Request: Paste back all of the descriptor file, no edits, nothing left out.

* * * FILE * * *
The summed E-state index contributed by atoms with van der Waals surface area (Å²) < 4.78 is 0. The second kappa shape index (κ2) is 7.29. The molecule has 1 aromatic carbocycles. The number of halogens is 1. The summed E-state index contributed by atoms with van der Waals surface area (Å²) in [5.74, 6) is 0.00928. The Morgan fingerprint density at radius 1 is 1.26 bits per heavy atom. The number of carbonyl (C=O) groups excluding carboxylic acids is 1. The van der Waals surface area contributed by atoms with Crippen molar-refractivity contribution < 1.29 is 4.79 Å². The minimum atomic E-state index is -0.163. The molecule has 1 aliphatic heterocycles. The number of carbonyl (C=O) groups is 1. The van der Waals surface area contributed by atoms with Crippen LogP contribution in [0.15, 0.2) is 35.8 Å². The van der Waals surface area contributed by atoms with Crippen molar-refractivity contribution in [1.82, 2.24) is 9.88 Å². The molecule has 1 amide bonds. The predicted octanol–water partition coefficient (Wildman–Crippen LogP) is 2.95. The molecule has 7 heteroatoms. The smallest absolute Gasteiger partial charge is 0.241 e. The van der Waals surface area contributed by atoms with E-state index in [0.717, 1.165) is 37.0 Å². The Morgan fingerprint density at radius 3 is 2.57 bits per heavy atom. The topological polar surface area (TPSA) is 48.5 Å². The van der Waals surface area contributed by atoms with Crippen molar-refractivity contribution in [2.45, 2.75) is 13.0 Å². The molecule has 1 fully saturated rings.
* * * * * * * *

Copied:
The summed E-state index contributed by atoms with van der Waals surface area (Å²) < 4.78 is 0. The second kappa shape index (κ2) is 7.29. The molecule has 1 aromatic carbocycles. The number of halogens is 1. The summed E-state index contributed by atoms with van der Waals surface area (Å²) in [5.74, 6) is 0.00928. The Morgan fingerprint density at radius 1 is 1.26 bits per heavy atom. The number of carbonyl (C=O) groups excluding carboxylic acids is 1. The van der Waals surface area contributed by atoms with Crippen molar-refractivity contribution < 1.29 is 4.79 Å². The minimum atomic E-state index is -0.163. The molecule has 1 aliphatic heterocycles. The number of carbonyl (C=O) groups is 1. The van der Waals surface area contributed by atoms with Crippen LogP contribution in [0.15, 0.2) is 35.8 Å². The van der Waals surface area contributed by atoms with Crippen molar-refractivity contribution in [1.82, 2.24) is 9.88 Å². The molecule has 1 amide bonds. The predicted octanol–water partition coefficient (Wildman–Crippen LogP) is 2.95. The molecule has 7 heteroatoms. The smallest absolute Gasteiger partial charge is 0.241 e. The van der Waals surface area contributed by atoms with E-state index in [0.717, 1.165) is 37.0 Å². The Morgan fingerprint density at radius 3 is 2.57 bits per heavy atom. The topological polar surface area (TPSA) is 48.5 Å². The van der Waals surface area contributed by atoms with Crippen molar-refractivity contribution in [2.45, 2.75) is 13.0 Å². The molecule has 1 fully saturated rings.